Advancing telemedicine in diabetes management in the post-COVID-19 pandemic era

According to the World Health Organization (WHO), telemedicine was defined as the delivery of healthcare services using information and communication technologies.1 At the European Association for the Study of Diabetes (EASD) Annual Meeting 2023, Professor Chan, Chung-Ngor Juliana from the Department of Medicine and Therapeutics, The Chinese University of Hong Kong, discussed the latest research on diabetes management with telemedicine.

Prof. Chan started by explaining that telemedicine had been applied to monitoring glycemic data, empowering lifestyle modification, conducting teleconsultation and promoting provider-patient communication in diabetes care for more than two decades before the coronavirus disease 2019 (COVID-19) pandemic.2 She further emphasized the broad coverage of the term ‘telemedicine’ encompassing a myriad of communication methods including telephone calls, emails or text messages. These communication technologies form part of an integrated care plan and have been shown to enhance the quality of conventional care in patients with diabetes (DM).

In a multinational meta-analysis of 55 randomized controlled trials (RCTs) including 9,258 patients with DM, the efficacy of telemedicine was evaluated by changes in HbA1c when compared with conventional care.3 With up to 5 years of follow-up, 40% of the studies favored telemedicine over conventional care alone.3 Patients who received telemedicine had greater HbA1c reductions over conventional care especially in patients with type 2 DM, age ≥40 years, and intervention for <6 months. Of note, the majority of participants in these RCTs received teleconsultation instead of telemonitoring with teleconsultation being provided on top of conventional care.3

COVID-19 prompted worldwide uptake of telemedicine to prioritize healthcare resources for patients with acute conditions while minimizing interpersonal contacts for patients with chronic illnesses without disrupting care. According to figures from the Hong Kong Hospital Authority, as of May 2022, there were 13,000 teleconsultations as compared to 13.5 million outpatient attendances per year in the public sector. In a retrospective cohort study conducted in the United States (US) in 2020-2021, researchers compared the Health Care Effectiveness Data and Information Set (HEDIS) quality performance measures between patients who attended office visits only (n=409,732) versus those using telemedicine (n=117,142).3 The telemedicine cohort had better testing-based measures including blood pressure, blood lipids, HbA1c and markers of nephropathy among patients with DM.4 However, the telemedicine group had lower attainment in medication-based measures (e.g., patients with cardiovascular disease [CVD] receiving antiplatelet drugs and patients with upper respiratory infection [URI] receiving antibiotic treatments) than the office-visit group.3 These data support the utility of telemedicine in monitoring clinical progress but the initiation of medications requires more in-depth discussion during face-to-face consultation.4

Prof. Chan highlighted the importance of context in the use of telemedicine in chronic care, such as DM. Telemedicine can be a valuable component within an integrated healthcare system in this post-COVID-19 pandemic era. However, several quality-related issues need to be considered.

Firstly, telemedicine should achieve comparable safety and effectiveness as conventional care or add value to conventional care. Secondly, it should increase efficiency in terms of reducing technical manpower, set-up costs, and time needed for implementation, thereby enhancing the acceptability, affordability, and impacts of telemedicine-augmented care, relevant to patients, providers, and payors. Lastly, it should be patient-oriented to ensure that the use of this technology reduces health inequity rather than widening it. These quality issues should be evaluated on an ongoing basis with various metrics supported by outcomes in real-world practice.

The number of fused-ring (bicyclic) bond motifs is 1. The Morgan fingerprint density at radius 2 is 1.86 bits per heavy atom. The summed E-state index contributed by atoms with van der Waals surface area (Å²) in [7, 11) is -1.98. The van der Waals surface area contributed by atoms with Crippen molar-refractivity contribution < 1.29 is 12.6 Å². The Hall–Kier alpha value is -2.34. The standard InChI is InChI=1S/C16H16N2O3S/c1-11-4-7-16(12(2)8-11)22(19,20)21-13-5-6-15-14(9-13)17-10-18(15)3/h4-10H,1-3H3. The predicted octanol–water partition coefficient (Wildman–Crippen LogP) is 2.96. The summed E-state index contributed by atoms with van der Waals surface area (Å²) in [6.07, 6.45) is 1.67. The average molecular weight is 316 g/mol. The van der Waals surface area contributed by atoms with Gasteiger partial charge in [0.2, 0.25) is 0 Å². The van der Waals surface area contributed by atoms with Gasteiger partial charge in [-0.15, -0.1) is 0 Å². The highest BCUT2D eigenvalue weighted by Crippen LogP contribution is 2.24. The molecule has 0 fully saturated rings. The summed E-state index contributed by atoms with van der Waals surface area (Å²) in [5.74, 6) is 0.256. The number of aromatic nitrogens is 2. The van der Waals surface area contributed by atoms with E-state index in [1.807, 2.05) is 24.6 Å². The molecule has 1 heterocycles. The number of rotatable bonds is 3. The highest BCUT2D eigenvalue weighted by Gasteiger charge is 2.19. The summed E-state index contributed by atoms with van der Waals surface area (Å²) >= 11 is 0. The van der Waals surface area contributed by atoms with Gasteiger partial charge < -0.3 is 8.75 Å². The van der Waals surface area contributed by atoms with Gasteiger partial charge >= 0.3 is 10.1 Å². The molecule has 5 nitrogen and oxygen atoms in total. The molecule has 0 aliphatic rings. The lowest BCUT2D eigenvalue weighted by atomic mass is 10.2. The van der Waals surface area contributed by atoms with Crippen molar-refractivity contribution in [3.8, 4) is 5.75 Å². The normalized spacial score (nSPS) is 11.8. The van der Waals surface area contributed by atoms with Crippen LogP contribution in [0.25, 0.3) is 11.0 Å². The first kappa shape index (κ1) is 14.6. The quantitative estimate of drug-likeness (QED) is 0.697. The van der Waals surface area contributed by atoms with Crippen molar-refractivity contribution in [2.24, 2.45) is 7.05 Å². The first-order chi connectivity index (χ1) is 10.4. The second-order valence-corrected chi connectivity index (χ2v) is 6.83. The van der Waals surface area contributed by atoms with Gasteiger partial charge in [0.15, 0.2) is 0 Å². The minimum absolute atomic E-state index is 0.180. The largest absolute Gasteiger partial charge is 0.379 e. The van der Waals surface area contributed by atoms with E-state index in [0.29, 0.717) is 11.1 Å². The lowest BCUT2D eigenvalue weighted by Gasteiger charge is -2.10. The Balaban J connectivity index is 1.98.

In a survey among patients with DM (n=569) in Italy, there was a positive relationship between perceived quality (PQ) of telemedicine and willingness to continue by patients.5 Perceived quality was determined by a composite related to patient experiences including continuing care from the same healthcare provider (HCP), perceived support from HCPs, willingness of HCP to listen and usefulness of information as well as improvement in self-management among other items.4 In total, 64% of patients reported that they were willing to continue telemedicine in the post-pandemic period.5 Older patients (≥65 years old) had a lower PQ while patients with higher education as well as unemployed patients were more willing to continue telemedicine.4 Patients reporting a higher empowerment level at baseline also had higher PQ and were more likely to adhere to recommendations provided during telemedicine.5

Prof. Chan concluded the presentation by reaffirming that telemedicine in patients with DM had potential values although context, integration and evaluation are important considerations. She reminded that even for teleconsultation, there are considerable barriers that need to be addressed including low eHealth literacy among HCPs, technological and regulatory issues such as cybersecurity, standardization of platforms, legal framework, incentives, reimbursement and cost-effectiveness. In the final analysis, the COVID-19 pandemic has offered an opportunity for the world to re-evaluate the role of telemedicine in a broader context in our pursuit of increasing the quality, efficiency and cost-effectiveness of diabetes management and beyond.

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